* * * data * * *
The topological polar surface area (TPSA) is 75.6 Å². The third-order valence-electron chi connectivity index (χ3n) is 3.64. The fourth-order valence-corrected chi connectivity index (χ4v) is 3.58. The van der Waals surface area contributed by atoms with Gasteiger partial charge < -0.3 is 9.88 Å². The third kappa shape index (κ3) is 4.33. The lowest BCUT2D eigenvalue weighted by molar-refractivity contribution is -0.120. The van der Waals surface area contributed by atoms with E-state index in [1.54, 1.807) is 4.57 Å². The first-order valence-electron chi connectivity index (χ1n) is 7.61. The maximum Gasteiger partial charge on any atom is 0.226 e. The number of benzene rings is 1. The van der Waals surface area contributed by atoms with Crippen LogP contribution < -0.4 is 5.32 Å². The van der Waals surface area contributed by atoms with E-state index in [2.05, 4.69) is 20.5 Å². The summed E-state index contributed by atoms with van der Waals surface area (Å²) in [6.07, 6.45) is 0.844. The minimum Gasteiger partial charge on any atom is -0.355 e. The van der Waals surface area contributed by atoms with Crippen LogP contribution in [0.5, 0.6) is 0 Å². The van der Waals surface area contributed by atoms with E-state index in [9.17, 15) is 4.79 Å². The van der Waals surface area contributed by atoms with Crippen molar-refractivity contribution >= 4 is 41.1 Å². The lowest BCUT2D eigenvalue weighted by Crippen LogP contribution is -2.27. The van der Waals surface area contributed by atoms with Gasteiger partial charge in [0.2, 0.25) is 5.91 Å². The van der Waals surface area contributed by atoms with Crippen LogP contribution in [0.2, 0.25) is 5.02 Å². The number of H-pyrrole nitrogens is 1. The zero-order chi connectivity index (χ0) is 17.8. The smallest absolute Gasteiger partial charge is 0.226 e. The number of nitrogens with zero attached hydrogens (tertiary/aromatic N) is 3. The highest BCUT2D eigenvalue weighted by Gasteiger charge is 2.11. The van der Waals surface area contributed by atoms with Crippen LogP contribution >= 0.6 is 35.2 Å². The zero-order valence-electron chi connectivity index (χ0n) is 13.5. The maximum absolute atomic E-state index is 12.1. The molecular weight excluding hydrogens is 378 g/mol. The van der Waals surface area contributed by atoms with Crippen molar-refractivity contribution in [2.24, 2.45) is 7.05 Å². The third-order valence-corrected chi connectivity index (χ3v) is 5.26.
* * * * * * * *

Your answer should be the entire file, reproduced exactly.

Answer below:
The topological polar surface area (TPSA) is 75.6 Å². The third-order valence-electron chi connectivity index (χ3n) is 3.64. The fourth-order valence-corrected chi connectivity index (χ4v) is 3.58. The van der Waals surface area contributed by atoms with Gasteiger partial charge < -0.3 is 9.88 Å². The third kappa shape index (κ3) is 4.33. The lowest BCUT2D eigenvalue weighted by molar-refractivity contribution is -0.120. The van der Waals surface area contributed by atoms with E-state index in [1.54, 1.807) is 4.57 Å². The first-order valence-electron chi connectivity index (χ1n) is 7.61. The maximum Gasteiger partial charge on any atom is 0.226 e. The number of benzene rings is 1. The van der Waals surface area contributed by atoms with Crippen LogP contribution < -0.4 is 5.32 Å². The van der Waals surface area contributed by atoms with E-state index in [2.05, 4.69) is 20.5 Å². The summed E-state index contributed by atoms with van der Waals surface area (Å²) in [6.07, 6.45) is 0.844. The minimum Gasteiger partial charge on any atom is -0.355 e. The van der Waals surface area contributed by atoms with Crippen LogP contribution in [0.5, 0.6) is 0 Å². The van der Waals surface area contributed by atoms with E-state index in [9.17, 15) is 4.79 Å². The van der Waals surface area contributed by atoms with Crippen molar-refractivity contribution >= 4 is 41.1 Å². The lowest BCUT2D eigenvalue weighted by Crippen LogP contribution is -2.27. The van der Waals surface area contributed by atoms with Gasteiger partial charge in [0.2, 0.25) is 5.91 Å². The van der Waals surface area contributed by atoms with Crippen LogP contribution in [0.2, 0.25) is 5.02 Å². The number of H-pyrrole nitrogens is 1. The zero-order chi connectivity index (χ0) is 17.8. The smallest absolute Gasteiger partial charge is 0.226 e. The number of nitrogens with zero attached hydrogens (tertiary/aromatic N) is 3. The highest BCUT2D eigenvalue weighted by Gasteiger charge is 2.11. The van der Waals surface area contributed by atoms with Crippen LogP contribution >= 0.6 is 35.2 Å². The zero-order valence-electron chi connectivity index (χ0n) is 13.5. The maximum absolute atomic E-state index is 12.1. The molecular weight excluding hydrogens is 378 g/mol. The van der Waals surface area contributed by atoms with Crippen molar-refractivity contribution in [2.24, 2.45) is 7.05 Å². The third-order valence-corrected chi connectivity index (χ3v) is 5.26.